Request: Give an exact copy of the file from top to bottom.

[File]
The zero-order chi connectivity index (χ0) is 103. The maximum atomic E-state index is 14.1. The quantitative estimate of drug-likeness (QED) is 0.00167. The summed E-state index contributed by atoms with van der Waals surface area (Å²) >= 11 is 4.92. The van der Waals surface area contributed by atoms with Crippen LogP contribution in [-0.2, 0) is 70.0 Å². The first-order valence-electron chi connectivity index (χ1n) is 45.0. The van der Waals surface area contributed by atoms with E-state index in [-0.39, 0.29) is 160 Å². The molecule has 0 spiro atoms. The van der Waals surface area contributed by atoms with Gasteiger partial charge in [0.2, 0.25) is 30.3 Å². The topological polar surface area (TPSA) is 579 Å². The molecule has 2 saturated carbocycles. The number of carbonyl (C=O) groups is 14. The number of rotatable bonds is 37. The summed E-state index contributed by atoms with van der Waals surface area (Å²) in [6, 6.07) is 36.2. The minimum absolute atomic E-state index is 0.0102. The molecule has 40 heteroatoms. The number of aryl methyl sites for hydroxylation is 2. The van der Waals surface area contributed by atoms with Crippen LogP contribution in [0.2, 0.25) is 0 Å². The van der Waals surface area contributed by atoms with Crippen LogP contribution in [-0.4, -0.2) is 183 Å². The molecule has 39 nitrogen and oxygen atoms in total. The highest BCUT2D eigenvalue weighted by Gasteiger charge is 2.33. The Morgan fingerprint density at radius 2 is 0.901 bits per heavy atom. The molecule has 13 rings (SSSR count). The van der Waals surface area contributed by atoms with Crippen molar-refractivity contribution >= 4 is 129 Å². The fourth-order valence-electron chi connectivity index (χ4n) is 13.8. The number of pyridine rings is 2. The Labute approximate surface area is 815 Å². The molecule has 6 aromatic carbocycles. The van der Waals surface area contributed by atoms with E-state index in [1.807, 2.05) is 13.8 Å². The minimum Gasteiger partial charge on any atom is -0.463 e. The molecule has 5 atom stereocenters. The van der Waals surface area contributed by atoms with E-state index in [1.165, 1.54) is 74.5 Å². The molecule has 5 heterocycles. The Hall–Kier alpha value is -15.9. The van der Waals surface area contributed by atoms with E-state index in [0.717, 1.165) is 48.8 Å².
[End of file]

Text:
The zero-order chi connectivity index (χ0) is 103. The maximum atomic E-state index is 14.1. The quantitative estimate of drug-likeness (QED) is 0.00167. The summed E-state index contributed by atoms with van der Waals surface area (Å²) >= 11 is 4.92. The van der Waals surface area contributed by atoms with Crippen LogP contribution in [-0.2, 0) is 70.0 Å². The first-order valence-electron chi connectivity index (χ1n) is 45.0. The van der Waals surface area contributed by atoms with E-state index in [-0.39, 0.29) is 160 Å². The molecule has 0 spiro atoms. The van der Waals surface area contributed by atoms with Gasteiger partial charge in [0.2, 0.25) is 30.3 Å². The topological polar surface area (TPSA) is 579 Å². The molecule has 2 saturated carbocycles. The number of carbonyl (C=O) groups is 14. The number of rotatable bonds is 37. The summed E-state index contributed by atoms with van der Waals surface area (Å²) in [6, 6.07) is 36.2. The minimum absolute atomic E-state index is 0.0102. The molecule has 40 heteroatoms. The number of aryl methyl sites for hydroxylation is 2. The van der Waals surface area contributed by atoms with Crippen LogP contribution in [0.2, 0.25) is 0 Å². The van der Waals surface area contributed by atoms with Crippen LogP contribution in [-0.4, -0.2) is 183 Å². The molecule has 39 nitrogen and oxygen atoms in total. The highest BCUT2D eigenvalue weighted by Gasteiger charge is 2.33. The Morgan fingerprint density at radius 2 is 0.901 bits per heavy atom. The molecule has 13 rings (SSSR count). The van der Waals surface area contributed by atoms with Crippen molar-refractivity contribution >= 4 is 129 Å². The fourth-order valence-electron chi connectivity index (χ4n) is 13.8. The number of pyridine rings is 2. The Labute approximate surface area is 815 Å². The molecule has 6 aromatic carbocycles. The van der Waals surface area contributed by atoms with E-state index in [1.807, 2.05) is 13.8 Å². The minimum Gasteiger partial charge on any atom is -0.463 e. The molecule has 5 atom stereocenters. The van der Waals surface area contributed by atoms with E-state index in [1.165, 1.54) is 74.5 Å². The molecule has 5 heterocycles. The Hall–Kier alpha value is -15.9. The van der Waals surface area contributed by atoms with E-state index in [0.717, 1.165) is 48.8 Å².